Overly Astute Four-Year-Old Expresses Skepticism Over Mother’s Explanation of Chlorophyll

sciencemadesimple.com

So we were driving along, chatting about poop or, more specifically, what can make poop green. (Don’t you love a story that starts that way?)

Alarmed earlier in the day, I had consulted the internet and among the short list of perpetrators are excess bile, food coloring, and green veggies. I decided it was the food coloring in the sprinkles on the cut-out cookies Mbot had helped make after breakfast.  Mbot decided he had eaten too much broccoli, which he likes to eat but tends to whine about while it’s cooking because of the odor. He decided that food coloring makes broccoli green.

No, I explained. Something called chlorophyll makes broccoli and other plants green. “Chlorophyll can turn sunshine into nutrients,” I said brightly. “It’s kind of like magic. So when we eat broccoli, we’re really eating sunshine!”

Mbot paused, then asked in a voice that betrayed his suspicion: “You mean when I smelled broccoli, I really smelled sun?”

“Kind of!” I chirped.

At least he didn’t make the next connection, which would be: if broccoli smells like sun, and broccoli turns into green poop, then does sun smell like poop?

It’s a question for another day.

No-Fail, Kid-Pleaser Spinach: Popeye’s Pancakes

The secret ingredient: baby spinach

Readers know that I’m not generally one to hand out recipes. There’s always someone out there who knows more or figured it out more scientifically.

But I find that I’m becoming, quite to my surprise, a pancake expert. I add things to pancakes: Bananas. Applesauce. Carrots. Zucchini. Yams. Wheatgerm. Flaxseed. Ground oats. Ground almonds. I think only one experiment was an unredeemable disaster but I can’t remember which one. Although, in an uncharacteristic turn of discipline and documentation, I usually write down the recipes while the bots are making them disappear, and I usually write them down accurately.

This morning, faced with half a sixteen-ounce container of spinach from last week’s Costco run (do you KNOW how much a pound of spinach is? It’s roughly a billion servings. More when I’m the only one eating it. Eating it alone was not the plan), I decided that I would no longer eat my spinach alone.

So I got out my trusty Joy of Cooking, the one with fifteen different variations scribbled on the “pancakes” page. If I had been in charge of naming this book,  it would be called The Necessity of Cooking: Striving for Gratification. As I’ve mentioned (see Muffins McBot, Or, You’re Stepping On My Habit), I enjoy baking much more; it’s zennish, except when it’s punctuated with battle cries and calls for Dora bandaids.

Pancakes fall somewhere between cooking and baking. They’re cakes, but they’re cooked in a pan. What makes them a good target for slipping in nutritious, vitamin-filled ingredients the bots have shunned in other contexts is simple: sugar. I add honey–preferably local honey, because it’s supposed to help with allergies. Makes sense to me. Then I dab them with Vermont maple syrup. Which isn’t supposed to help with any allergies but really, who cares?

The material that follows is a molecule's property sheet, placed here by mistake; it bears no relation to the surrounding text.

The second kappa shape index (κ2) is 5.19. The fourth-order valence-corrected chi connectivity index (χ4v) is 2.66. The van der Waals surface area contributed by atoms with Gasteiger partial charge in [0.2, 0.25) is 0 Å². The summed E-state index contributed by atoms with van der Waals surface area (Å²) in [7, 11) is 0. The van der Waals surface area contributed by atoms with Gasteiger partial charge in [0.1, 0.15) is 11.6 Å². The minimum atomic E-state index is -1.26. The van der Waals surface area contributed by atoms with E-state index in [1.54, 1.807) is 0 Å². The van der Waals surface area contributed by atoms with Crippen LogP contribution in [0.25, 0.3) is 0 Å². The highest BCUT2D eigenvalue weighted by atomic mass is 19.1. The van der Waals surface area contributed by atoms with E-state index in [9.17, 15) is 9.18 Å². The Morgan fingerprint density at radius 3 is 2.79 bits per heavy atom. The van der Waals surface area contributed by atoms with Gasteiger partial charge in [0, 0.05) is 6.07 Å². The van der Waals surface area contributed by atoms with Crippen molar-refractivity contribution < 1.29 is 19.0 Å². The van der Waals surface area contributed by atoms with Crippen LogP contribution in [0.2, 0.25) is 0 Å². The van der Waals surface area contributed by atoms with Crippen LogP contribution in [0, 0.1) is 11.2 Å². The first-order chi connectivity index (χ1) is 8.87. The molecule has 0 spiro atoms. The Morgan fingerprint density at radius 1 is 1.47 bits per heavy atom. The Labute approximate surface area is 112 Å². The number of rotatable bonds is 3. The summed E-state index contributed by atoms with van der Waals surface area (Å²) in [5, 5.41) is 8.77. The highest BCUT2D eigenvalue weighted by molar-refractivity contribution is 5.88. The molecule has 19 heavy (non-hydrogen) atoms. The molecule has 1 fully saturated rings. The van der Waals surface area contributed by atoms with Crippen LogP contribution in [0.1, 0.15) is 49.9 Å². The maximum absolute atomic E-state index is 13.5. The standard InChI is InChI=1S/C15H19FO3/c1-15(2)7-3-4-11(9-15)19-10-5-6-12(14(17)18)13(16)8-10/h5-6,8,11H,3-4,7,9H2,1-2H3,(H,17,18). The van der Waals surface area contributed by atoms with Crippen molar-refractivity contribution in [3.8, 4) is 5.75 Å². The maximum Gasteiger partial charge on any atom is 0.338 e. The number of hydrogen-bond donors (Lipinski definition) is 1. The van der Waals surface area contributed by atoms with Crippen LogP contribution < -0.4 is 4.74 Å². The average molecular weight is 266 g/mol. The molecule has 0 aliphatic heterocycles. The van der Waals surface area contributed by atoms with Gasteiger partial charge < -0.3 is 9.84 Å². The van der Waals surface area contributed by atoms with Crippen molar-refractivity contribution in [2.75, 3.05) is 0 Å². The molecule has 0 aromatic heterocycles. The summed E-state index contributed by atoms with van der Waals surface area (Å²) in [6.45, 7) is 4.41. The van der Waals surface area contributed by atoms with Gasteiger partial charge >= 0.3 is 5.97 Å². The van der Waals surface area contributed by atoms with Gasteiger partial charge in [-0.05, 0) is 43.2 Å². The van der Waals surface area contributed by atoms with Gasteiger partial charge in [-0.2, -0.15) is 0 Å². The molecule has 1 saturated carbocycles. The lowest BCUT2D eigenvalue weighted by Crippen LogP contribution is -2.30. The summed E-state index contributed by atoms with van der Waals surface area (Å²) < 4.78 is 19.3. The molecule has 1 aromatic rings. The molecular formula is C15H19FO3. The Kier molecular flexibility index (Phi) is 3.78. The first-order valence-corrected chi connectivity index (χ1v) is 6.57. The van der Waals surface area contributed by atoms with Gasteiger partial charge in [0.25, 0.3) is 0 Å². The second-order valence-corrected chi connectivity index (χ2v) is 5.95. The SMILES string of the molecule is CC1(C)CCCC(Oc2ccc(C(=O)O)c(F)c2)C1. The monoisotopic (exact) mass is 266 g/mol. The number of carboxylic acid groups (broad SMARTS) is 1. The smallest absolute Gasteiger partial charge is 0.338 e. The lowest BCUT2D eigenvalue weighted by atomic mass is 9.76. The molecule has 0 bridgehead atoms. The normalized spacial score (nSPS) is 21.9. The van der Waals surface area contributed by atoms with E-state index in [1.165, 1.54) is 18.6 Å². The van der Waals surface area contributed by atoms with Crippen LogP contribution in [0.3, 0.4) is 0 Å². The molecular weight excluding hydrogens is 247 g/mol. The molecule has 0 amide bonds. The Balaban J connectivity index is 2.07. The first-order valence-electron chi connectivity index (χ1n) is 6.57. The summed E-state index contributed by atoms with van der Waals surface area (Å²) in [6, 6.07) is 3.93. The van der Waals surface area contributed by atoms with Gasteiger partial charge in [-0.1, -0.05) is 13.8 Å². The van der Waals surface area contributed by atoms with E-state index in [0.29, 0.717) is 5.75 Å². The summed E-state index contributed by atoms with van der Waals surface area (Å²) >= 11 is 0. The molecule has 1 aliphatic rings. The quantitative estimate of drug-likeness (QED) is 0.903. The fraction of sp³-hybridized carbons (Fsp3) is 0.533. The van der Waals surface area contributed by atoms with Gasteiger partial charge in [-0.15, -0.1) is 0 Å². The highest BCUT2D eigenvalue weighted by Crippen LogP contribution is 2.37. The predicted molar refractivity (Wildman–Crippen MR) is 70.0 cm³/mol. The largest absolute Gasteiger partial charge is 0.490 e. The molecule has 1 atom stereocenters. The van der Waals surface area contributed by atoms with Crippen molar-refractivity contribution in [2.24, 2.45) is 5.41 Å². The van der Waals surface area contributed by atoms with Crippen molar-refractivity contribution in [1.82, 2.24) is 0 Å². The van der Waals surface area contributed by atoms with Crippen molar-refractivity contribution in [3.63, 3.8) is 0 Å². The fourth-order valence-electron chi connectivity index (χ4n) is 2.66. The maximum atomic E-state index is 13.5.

Even A.A. Milne wrote a poem about eating peas with honey. If he’d thought of it, I’m sure there would be a follow-up  verse about spinach with chocolate.

Popeye’s Pancakes

  • 3 tablespoons butter, melted
  • 2 eggs, lightly beaten
  • 1 ripe banana, mashed
  • About 1 1/2 cups fresh spinach (or 1/3 cup frozen), cooked & pureed (as my nut grinder has coffee beans in it and my food processor is too big, I just used a pizza cutter to slice-‘n’-dice the hell out of it).
  • 2-3 T honey (or brown sugar)
  • 1 cup milk
  • 1/4 cup water
  • 1 cup + 2 tablespoons unbleached all-purpose flour
  • 1/4 cup + 2 tablespoons whole wheat flour (these proportions can be varied)
  • 1/2 teaspoon salt
  • 1 1/2 teaspoons baking powder
  • a few dashes cinnamon
  • a handful of chocolate chips

Stir together the liquid ingredients, stir in the dry ingredients. Heat griddle on medium-low with a tiny bit of butter on it. Ladle the batter on, then drop 4 or 5 chocolate chips onto each pancake. When bubbly, flip and cook for another minute.

These don’t even need any syrup. Gbot’s review: “I yuv dese pan-cakes.”

After breakfast, I pile the leftovers into stacks of four and freeze. They reheat fabulously in the microwave. And leftovers are my new favorite food. Look ma, no cooking!

Muffins McBot (Or, You’re Stepping on My Habit)

I’ve been baking with the weeBots since Mbot was old enough to hold a spoon. I set both Bots in chairs in the middle of the kitchen, hand them plastic bowls and spoons, and let them take part in the real deal at every opportunity. They cracked eggs, they stirred, they cut out cookies (kind of) and sprinkled sprinkles. I didn’t solicit their participation because I’m Mommy Martha Stewart. I theorized that, while they were helping me, they couldn’t get into trouble. It was a sound theory, like trickle-down economics seemed to be, back before everyone realized the gap between the upper and lower classes was growing exponentially.